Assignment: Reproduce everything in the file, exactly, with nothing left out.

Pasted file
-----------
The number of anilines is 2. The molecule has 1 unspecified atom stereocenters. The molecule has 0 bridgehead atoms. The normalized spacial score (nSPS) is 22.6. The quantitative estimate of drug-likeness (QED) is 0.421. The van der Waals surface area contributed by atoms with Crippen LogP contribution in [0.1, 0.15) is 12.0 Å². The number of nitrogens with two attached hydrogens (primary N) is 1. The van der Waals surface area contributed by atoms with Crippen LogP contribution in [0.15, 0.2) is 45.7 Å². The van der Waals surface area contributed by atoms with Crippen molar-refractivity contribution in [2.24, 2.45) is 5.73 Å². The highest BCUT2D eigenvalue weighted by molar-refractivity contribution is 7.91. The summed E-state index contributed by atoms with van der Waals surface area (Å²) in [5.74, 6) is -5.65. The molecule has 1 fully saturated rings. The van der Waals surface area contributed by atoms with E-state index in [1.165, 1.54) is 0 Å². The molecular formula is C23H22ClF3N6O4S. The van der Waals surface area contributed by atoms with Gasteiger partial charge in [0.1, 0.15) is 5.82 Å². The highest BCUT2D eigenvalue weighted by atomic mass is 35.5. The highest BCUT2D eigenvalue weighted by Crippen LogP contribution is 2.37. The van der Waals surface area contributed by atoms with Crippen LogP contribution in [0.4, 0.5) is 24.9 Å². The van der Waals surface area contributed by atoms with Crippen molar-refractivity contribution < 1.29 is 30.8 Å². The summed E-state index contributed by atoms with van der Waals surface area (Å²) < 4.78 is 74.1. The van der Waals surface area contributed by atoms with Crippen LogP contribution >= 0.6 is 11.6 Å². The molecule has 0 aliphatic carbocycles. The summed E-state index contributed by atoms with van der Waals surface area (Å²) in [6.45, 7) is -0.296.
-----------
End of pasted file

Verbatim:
The number of anilines is 2. The molecule has 1 unspecified atom stereocenters. The molecule has 0 bridgehead atoms. The normalized spacial score (nSPS) is 22.6. The quantitative estimate of drug-likeness (QED) is 0.421. The van der Waals surface area contributed by atoms with Crippen LogP contribution in [0.1, 0.15) is 12.0 Å². The number of nitrogens with two attached hydrogens (primary N) is 1. The van der Waals surface area contributed by atoms with Crippen LogP contribution in [0.15, 0.2) is 45.7 Å². The van der Waals surface area contributed by atoms with Crippen molar-refractivity contribution in [2.24, 2.45) is 5.73 Å². The highest BCUT2D eigenvalue weighted by molar-refractivity contribution is 7.91. The summed E-state index contributed by atoms with van der Waals surface area (Å²) in [5.74, 6) is -5.65. The molecule has 1 fully saturated rings. The van der Waals surface area contributed by atoms with E-state index in [1.165, 1.54) is 0 Å². The molecular formula is C23H22ClF3N6O4S. The van der Waals surface area contributed by atoms with Gasteiger partial charge in [0.1, 0.15) is 5.82 Å². The highest BCUT2D eigenvalue weighted by atomic mass is 35.5. The highest BCUT2D eigenvalue weighted by Crippen LogP contribution is 2.37. The van der Waals surface area contributed by atoms with Crippen LogP contribution in [0.4, 0.5) is 24.9 Å². The van der Waals surface area contributed by atoms with Crippen molar-refractivity contribution < 1.29 is 30.8 Å². The summed E-state index contributed by atoms with van der Waals surface area (Å²) < 4.78 is 74.1. The van der Waals surface area contributed by atoms with Crippen LogP contribution >= 0.6 is 11.6 Å². The molecule has 0 aliphatic carbocycles. The summed E-state index contributed by atoms with van der Waals surface area (Å²) in [6.45, 7) is -0.296.